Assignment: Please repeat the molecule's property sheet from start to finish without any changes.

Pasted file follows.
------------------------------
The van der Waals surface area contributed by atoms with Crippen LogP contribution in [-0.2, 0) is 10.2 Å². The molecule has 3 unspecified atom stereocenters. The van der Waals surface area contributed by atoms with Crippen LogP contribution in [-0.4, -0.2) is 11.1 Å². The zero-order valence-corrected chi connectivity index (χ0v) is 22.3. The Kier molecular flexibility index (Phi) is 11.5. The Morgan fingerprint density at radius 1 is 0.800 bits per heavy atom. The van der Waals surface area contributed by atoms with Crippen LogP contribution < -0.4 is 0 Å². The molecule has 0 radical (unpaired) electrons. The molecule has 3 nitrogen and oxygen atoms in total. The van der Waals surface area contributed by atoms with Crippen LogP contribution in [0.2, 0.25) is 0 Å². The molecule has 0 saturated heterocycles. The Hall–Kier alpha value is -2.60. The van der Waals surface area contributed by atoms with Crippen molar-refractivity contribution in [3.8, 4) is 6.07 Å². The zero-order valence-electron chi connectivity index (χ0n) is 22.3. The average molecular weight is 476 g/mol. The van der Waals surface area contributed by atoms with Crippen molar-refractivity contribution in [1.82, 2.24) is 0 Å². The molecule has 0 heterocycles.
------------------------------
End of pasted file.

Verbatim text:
The van der Waals surface area contributed by atoms with Crippen LogP contribution in [-0.2, 0) is 10.2 Å². The molecule has 3 unspecified atom stereocenters. The van der Waals surface area contributed by atoms with Crippen LogP contribution in [-0.4, -0.2) is 11.1 Å². The zero-order valence-corrected chi connectivity index (χ0v) is 22.3. The Kier molecular flexibility index (Phi) is 11.5. The Morgan fingerprint density at radius 1 is 0.800 bits per heavy atom. The van der Waals surface area contributed by atoms with Crippen LogP contribution < -0.4 is 0 Å². The molecule has 0 radical (unpaired) electrons. The molecule has 3 nitrogen and oxygen atoms in total. The van der Waals surface area contributed by atoms with Crippen LogP contribution in [0.2, 0.25) is 0 Å². The molecule has 0 saturated heterocycles. The Hall–Kier alpha value is -2.60. The van der Waals surface area contributed by atoms with Crippen molar-refractivity contribution in [3.8, 4) is 6.07 Å². The zero-order valence-electron chi connectivity index (χ0n) is 22.3. The average molecular weight is 476 g/mol. The van der Waals surface area contributed by atoms with Crippen molar-refractivity contribution in [1.82, 2.24) is 0 Å². The molecule has 0 heterocycles.